Tuesday, July 10, 2007

We're Losing Our Capes!

This post is the first in a series we'll call "We're Losing Our Capes!"
Southern and Eastern Queens are filled with what we call a Queens-style cape home. They were obviously built in the 1950s and have individual charm. Some have partial brick fronts. Others have a couple of extra dormers. Regardless, they say "here's a taste of the suburban life."

Well, times have changed. The trend over the past couple of years is to take an existing home and turn it inside out. Make them bigger. Buy a one-level ranch - then build a second story to it. The biggest thing we've noticed are the ones that are taking these cape homes and turning them into small palaces. Yes, we know the home ownership rules has changed. It does benefit a homeowner when they have a two or multi-family home because having an extra tenant can help pay the mortgage. They say it also makes for a better tax break.

It's one thing to buy a plot of land and build a home up from scratch. But we're against those who strip a perfectly in-tact cape home (or any home for that matter) apart and refurbish it into a McMansion. Our motto: If it ain't broke, don't fix it.

Our pics for this post features a brick McMansion, located on 130th Avenue.




We don't have proof, but we're willing to be a million dollars we don't have that it used to be a Queens cape. Usually where there's one cape, there's two. You'll see the neighboring cape below.

6 comments:

Anonymous said...

Im a little confused. I thought Southside was an impoverished neighborhood, i am from near there. Why are they building Mc Mansions?

The Progressive Southside said...

Areas around Baisley Pond Park & Rochdale Village and around the Belt Parkway - it's a different story. There are good things here. There are untold stories and pictures that aren't shared. That's why we created this blog.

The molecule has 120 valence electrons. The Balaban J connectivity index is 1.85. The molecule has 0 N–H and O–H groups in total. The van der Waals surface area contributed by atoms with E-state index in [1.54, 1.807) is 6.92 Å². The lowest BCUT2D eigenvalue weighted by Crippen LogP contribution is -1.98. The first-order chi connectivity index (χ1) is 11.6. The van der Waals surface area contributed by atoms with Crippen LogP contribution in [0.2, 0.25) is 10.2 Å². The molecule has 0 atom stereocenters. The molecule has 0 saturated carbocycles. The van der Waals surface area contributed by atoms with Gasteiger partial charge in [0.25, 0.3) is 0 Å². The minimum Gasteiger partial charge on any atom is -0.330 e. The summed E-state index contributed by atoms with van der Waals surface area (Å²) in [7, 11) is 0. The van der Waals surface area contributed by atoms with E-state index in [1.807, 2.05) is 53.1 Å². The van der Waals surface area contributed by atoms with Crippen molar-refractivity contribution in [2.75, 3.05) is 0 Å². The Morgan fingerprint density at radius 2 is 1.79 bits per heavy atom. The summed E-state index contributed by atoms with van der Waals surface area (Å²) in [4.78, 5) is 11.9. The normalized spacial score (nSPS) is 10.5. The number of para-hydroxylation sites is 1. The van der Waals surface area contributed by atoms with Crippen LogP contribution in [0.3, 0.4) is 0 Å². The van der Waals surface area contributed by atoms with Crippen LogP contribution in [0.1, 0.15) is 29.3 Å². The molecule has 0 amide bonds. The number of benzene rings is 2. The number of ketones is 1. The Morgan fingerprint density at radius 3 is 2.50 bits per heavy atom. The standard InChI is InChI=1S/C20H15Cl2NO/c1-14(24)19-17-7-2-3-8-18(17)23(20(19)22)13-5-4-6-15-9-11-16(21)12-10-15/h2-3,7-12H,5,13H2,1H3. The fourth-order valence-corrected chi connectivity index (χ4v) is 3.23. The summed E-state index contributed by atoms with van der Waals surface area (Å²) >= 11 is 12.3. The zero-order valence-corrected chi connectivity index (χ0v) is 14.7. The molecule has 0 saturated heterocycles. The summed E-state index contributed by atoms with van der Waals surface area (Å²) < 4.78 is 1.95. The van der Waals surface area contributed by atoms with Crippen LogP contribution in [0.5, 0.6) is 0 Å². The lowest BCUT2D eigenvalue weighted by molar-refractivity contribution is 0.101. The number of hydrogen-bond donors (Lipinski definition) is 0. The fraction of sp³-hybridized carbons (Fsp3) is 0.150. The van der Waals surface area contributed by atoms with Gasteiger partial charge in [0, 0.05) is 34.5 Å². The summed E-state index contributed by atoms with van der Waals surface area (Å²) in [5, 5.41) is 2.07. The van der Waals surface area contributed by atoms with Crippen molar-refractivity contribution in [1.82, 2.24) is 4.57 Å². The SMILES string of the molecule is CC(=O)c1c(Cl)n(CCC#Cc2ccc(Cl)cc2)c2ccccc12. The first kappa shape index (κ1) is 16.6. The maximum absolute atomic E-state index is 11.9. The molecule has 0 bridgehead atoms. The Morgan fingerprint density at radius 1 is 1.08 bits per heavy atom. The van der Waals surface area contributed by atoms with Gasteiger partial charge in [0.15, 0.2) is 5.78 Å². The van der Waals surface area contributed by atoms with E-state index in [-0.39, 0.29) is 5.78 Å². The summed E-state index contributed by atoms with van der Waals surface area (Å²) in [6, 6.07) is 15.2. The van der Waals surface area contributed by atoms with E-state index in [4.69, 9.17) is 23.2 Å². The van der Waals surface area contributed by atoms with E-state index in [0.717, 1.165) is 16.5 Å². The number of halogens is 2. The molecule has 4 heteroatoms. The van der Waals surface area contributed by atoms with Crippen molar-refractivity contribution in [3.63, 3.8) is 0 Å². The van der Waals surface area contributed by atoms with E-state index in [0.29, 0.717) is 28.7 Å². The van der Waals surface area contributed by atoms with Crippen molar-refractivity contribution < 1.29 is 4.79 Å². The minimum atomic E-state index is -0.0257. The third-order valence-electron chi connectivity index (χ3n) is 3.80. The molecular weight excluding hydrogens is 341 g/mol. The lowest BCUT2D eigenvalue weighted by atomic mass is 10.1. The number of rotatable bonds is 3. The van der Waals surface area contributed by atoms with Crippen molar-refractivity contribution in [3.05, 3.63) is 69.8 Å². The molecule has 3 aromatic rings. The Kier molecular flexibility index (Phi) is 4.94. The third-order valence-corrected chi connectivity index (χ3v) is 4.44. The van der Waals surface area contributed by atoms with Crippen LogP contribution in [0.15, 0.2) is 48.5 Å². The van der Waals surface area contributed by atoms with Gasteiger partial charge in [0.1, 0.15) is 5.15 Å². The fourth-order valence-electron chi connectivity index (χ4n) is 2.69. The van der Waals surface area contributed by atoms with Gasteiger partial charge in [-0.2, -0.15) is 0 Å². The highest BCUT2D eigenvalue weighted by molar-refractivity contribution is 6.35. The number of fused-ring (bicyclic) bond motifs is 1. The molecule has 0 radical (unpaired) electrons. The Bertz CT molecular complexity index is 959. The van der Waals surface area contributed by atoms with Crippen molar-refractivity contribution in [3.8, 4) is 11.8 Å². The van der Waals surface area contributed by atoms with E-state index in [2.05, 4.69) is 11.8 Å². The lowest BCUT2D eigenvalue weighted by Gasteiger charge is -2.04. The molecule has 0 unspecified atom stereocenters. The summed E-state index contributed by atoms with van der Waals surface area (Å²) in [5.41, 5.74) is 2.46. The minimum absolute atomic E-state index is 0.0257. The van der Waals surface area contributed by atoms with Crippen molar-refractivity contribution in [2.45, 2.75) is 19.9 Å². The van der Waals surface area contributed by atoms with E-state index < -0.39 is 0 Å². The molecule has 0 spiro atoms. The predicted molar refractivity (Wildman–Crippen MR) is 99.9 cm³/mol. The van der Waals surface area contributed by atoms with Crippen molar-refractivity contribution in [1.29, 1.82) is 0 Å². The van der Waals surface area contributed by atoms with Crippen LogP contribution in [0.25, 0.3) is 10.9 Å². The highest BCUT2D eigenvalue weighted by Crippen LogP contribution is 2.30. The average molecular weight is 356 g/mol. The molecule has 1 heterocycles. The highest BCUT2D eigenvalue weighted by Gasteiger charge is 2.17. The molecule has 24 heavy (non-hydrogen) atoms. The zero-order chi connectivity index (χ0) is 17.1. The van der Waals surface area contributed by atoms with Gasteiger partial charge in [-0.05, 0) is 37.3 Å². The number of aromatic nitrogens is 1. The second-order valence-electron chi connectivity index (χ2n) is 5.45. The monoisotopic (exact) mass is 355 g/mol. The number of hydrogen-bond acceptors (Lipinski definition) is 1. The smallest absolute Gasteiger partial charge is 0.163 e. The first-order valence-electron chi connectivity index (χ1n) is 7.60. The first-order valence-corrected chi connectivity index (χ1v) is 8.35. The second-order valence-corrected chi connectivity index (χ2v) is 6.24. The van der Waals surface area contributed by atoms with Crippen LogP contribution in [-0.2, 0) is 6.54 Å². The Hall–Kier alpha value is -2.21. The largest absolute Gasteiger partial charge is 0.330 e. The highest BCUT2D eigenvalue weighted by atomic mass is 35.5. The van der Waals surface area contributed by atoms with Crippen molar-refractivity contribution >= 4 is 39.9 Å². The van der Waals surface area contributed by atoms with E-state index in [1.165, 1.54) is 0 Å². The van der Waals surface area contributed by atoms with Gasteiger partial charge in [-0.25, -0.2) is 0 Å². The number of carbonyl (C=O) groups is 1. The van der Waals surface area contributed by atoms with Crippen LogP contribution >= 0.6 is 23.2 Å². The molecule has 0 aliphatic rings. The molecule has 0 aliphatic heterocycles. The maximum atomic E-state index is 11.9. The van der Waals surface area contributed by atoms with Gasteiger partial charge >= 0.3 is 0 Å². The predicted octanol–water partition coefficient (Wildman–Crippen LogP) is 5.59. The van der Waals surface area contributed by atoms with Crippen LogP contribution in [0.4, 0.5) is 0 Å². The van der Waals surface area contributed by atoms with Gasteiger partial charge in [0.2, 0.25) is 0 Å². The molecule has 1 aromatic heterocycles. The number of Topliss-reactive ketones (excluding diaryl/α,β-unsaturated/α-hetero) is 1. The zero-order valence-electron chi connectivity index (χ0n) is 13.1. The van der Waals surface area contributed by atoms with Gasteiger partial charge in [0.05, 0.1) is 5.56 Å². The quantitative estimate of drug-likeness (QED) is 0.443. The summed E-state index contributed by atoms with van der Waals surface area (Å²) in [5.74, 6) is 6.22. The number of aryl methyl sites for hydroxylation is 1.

Some have different views on McMansions. One is that single family homes don't sell or profit like they use to. So tearing them down and building two-family and multi-family homes helps to pay off the mortgage for some residents.

Anonymous said...

my parents still live in SJ in a 1960's cape and almost their entire block has been redone. now when I visit there isn't any place to park and has lost the suburban air that I grew up in. I fondly remember playing with friends in the street(baseball, football etc). I was there for the 4th and can count the few kids seen. How sad.

Anonymous said...

Do What You Want In America?

What is most troubling to me is the disrespect for neighbors and community. These illegal conversions' and the illegal parking are a disrespect for law and order. They are destroying our communities and over burdening city resources.
If a landlord has no respect or commitment to their community neither will their tenants.

This is clearly a quality of life issue!
The amount of cars with out of state(stolen) plates is astonishing.
Like Carpetbaggers these illegal tenants move in late at night carrying black plastic bags.

Often these illegal tenants are not given keys to the house and rap on doors and windows all hours to gain access.